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2 March 2016, 10:24 | Updated: 2 March 2016, 10:31
Scotland's council tax freeze is to be brought to an end at the same time as payments for those living in more expensive homes are to be increased, the First Minister has announced.
Nicola Sturgeon revealed higher charges are to be brought in for those living in properties from Band E through to Band H - a move which will bring in extra cash of £100 million a year for schools.
In addition the council tax freeze, which has been in place since 2007, is to be ended from April next year.
From that point councils will be able to increase the charge by a maximum of 3% a year, potentially allowing authorities to raise up to £70 million to help fund local services across Scotland.
From April next year the amount that residents in homes rated from Bands E to H pay in comparison to an average Band D property will be increased.
The council tax bill for a Band H property is currently twice that charged on a Band D home, and this is to be increased so it is 2.45 times the Band D payment.
The Scottish Government estimates this change could cost these families about £10 a week - or more than £500 a year.
But ministers stress three quarters of families who live in homes which are in Band D or below would not be affected by the change to the band system.
In addition some 54,000 low income households who are living in Band E to H homes will be entitled to an exemption through the council tax reduction scheme.
Ms Sturgeon said: "These reforms to council tax bands will mean no change for three out of every four Scottish households, with those in lower banded properties paying no more than they do now.
"Households will also still, on average, pay less than those on equivalent bands in England and less than they would be paying had the council tax freeze not been in place.''
She added: "To support those on low incomes and provide additional support to families we will also increase the child allowance within the council tax reduction scheme by 25% - this will benefit 77,000 households by an average of £173 per year - around £15 per month. This boost for low income families will help nearly 140,000 children across Scotland.
"We will also extend the council tax reduction scheme to exempt 54,000 households on low net incomes, but who live in higher property bands, from the change to the system.''
The change was announced after a report by the cross-party Commission on Local Tax Reform last year called for an end to the council tax and urged politicians to implement a fairer, more progressive and transparent tax to fund local services.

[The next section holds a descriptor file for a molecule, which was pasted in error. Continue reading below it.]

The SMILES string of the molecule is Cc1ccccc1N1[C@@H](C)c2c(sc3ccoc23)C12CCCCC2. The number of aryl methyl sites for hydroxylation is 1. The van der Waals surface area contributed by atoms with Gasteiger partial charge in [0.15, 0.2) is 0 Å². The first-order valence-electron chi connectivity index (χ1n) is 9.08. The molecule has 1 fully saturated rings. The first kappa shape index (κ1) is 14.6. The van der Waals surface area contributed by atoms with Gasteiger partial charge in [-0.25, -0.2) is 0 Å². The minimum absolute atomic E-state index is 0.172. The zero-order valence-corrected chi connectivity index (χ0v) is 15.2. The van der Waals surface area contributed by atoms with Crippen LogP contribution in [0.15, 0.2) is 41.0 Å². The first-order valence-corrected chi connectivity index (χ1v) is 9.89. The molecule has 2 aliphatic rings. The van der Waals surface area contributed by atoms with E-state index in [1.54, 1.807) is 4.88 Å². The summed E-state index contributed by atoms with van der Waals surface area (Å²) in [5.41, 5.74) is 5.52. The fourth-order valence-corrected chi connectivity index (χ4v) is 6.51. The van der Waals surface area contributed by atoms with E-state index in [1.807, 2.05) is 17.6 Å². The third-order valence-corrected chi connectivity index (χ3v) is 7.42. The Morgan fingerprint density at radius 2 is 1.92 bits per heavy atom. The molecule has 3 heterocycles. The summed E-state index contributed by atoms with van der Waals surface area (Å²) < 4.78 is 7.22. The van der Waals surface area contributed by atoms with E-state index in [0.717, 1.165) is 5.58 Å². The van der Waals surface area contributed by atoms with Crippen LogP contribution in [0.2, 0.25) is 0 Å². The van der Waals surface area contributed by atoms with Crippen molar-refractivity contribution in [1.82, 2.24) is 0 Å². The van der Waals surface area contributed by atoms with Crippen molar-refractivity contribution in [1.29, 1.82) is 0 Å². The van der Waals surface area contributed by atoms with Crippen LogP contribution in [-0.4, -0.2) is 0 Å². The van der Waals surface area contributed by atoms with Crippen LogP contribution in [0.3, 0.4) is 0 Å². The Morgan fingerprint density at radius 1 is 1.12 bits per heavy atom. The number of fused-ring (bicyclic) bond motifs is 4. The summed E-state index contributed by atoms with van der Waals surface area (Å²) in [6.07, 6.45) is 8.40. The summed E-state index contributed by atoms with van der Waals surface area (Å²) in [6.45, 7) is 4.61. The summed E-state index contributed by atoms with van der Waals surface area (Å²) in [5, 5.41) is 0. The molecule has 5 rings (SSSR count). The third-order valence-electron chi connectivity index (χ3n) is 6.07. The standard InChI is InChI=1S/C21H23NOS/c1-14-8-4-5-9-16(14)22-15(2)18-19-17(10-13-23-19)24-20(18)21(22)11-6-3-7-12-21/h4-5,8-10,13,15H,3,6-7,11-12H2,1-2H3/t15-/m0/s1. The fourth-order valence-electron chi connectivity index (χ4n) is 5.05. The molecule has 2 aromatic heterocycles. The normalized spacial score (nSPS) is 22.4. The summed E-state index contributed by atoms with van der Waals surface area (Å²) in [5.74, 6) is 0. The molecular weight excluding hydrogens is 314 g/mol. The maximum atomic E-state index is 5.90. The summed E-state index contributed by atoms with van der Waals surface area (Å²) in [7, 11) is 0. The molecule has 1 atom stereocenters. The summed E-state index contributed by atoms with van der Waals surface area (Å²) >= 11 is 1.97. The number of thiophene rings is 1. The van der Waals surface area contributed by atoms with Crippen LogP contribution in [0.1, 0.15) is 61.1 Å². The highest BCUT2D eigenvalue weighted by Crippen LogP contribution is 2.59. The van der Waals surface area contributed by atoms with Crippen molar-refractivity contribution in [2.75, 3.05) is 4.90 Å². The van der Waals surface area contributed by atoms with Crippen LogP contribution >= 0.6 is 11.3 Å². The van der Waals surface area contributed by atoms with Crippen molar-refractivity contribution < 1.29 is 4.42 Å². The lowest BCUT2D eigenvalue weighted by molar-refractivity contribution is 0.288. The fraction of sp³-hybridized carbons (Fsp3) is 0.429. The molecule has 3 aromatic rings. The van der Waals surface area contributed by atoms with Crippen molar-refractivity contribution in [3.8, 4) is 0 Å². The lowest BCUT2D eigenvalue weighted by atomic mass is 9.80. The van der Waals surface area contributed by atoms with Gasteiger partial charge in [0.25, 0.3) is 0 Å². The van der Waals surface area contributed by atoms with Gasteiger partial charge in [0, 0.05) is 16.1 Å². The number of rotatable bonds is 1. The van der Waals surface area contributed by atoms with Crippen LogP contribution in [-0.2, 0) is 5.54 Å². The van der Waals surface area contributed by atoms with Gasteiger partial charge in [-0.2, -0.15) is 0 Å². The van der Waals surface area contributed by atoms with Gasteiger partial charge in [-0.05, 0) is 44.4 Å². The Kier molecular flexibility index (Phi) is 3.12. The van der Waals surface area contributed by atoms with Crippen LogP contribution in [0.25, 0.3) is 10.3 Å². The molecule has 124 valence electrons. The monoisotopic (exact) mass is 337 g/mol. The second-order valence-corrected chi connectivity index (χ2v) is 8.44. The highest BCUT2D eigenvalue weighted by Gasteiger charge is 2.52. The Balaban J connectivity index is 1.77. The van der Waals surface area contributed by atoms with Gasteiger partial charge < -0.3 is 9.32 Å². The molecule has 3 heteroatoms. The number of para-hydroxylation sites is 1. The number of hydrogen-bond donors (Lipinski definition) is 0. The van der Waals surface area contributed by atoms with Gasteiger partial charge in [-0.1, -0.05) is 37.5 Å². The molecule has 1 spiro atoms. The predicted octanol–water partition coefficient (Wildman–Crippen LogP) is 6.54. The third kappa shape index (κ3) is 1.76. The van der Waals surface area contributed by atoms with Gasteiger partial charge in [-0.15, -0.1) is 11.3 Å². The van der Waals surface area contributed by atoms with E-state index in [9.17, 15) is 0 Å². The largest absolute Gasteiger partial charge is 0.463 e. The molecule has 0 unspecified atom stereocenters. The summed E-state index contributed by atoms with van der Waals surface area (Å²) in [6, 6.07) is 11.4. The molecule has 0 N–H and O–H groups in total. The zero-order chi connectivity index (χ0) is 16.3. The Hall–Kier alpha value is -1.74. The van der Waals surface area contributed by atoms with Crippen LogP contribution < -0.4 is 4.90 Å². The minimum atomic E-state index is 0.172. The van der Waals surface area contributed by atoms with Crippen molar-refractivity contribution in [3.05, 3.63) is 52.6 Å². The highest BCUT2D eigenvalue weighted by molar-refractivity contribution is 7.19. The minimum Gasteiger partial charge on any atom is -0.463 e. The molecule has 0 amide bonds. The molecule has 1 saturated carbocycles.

Ms Sturgeon said: "The Commission on Local Tax Reform made clear that the present system could be made fairer. We are choosing to do this in a reasonable and balanced way that will also generate £100 million of additional revenue to invest in schools.''
The changes to council tax rates for those in more expensive homes will cost households in Band H properties an average of £517 a year, the Scottish Government estimated.
Those living in Band G properties will see payments increase by an average of £335, with rises of £207 a year for those in Band F homes, and £105 for Band E properties.
As well as making changes to the council tax system, the First Minister confirmed the Government will consult with councils on the possibility of swapping a fixed share of their grant for a proportion of funds raised by income tax.
The change would mean councils would benefit directly from economic growth, with ministers arguing it could serve as an incentive to local government.
The consultation will take place after May, if the SNP is re-elected to power at Holyrood.
Ms Sturgeon, who announced the changes at Lasswade High School in Bonnyrigg, Midlothian, said her Government had "heard demands for local authorities to be more responsible for their own finances and be less dependent on grants from central government, but without adding to the burden on households''.
She said: "As part of our proposals, from April 2017, we will replace the council tax freeze with discretion for councils to increase tax - if they so choose - by a maximum of 3% a year. This will see councils be more accountable for raising revenue, while ensuring that the rapid and significant rises we saw in the past do not return.
"Importantly, to ensure the contribution individuals make to the delivery of local services is more closely tied to their earnings, as well as to incentivise councils to support economic growth, we will formally consult local government on the assignment of a portion of the devolved income tax raised in Scotland to councils, reducing their reliance on grant funding from central government.
"Overall, these proposals will protect household incomes, support investment in our schools, make local taxation fairer and ensure local authorities continue to be properly funded while becoming more accountable.''